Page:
Sunday, September 24, 2023

Saturday, September 23, 2023


 but not too far away.  The crows are all of a dither!

One crow decided he wasn't going to wait around to find out.

What the crows don't know is that their feeding area is going to be updated.  When I start filling the bird feeders again in the colder months, things are going to look a bit different out back.  After living in our home for 30 years plus, we are getting a new deck.  It's been repaired many times, but we finally decided, and for safety reasons, it needed to be replaced.  The builders are supposed to be here on Monday.  The weather may be a problem. We are in for a rainy week so who knows.  They gave us a week's time frame, but it could be longer.  Let the hammering begin, or not!

A very pretty illustration of a crow from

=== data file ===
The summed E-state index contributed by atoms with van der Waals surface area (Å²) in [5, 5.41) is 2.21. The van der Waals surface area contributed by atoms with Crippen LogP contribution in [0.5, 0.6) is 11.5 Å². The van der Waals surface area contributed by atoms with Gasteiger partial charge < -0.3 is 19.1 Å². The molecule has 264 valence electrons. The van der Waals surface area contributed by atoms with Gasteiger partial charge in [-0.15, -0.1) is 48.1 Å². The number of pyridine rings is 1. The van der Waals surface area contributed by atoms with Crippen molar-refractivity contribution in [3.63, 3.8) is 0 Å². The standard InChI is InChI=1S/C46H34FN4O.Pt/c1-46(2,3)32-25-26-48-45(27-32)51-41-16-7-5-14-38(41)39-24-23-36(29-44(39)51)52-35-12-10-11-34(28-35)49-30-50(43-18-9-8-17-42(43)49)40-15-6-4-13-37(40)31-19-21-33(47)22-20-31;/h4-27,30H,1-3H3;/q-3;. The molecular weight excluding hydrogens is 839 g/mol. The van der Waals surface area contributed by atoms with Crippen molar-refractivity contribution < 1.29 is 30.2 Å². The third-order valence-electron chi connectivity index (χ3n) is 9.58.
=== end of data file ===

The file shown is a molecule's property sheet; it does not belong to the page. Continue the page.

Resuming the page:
Interesting crow fact:

"How long does a crow live? Once they survive the first year, they have a good chance of making it for several more years. Some are six years old and still helping their parents.  Some crows should live to be 17 - 21 years old.  The oldest known wild American Crow was 29-1/2 years old. The second oldest known, however, was only 14 years, 7 months. These are crows that were banded."

As you may have guessed, I enjoy our local crows.

Thanks for looking and have a great weekend.

Thursday, September 21, 2023


This is the first time I remember seeing a Red Spider Lily, only being familiar with the pink ones. Its other names are Spider Lily, Equinox flower, Naked Lily, Red surprise lily, Hurricane lily, Resurrection lily, Lily and Red magic lily.  Botanical name Lycoris radiata (phonetic spelling LY-kor-iss ray-dee-AY-tuh).I found them not too far from the gazebo.  They were growing next to the lake, a small group of them as you can see in the photo below.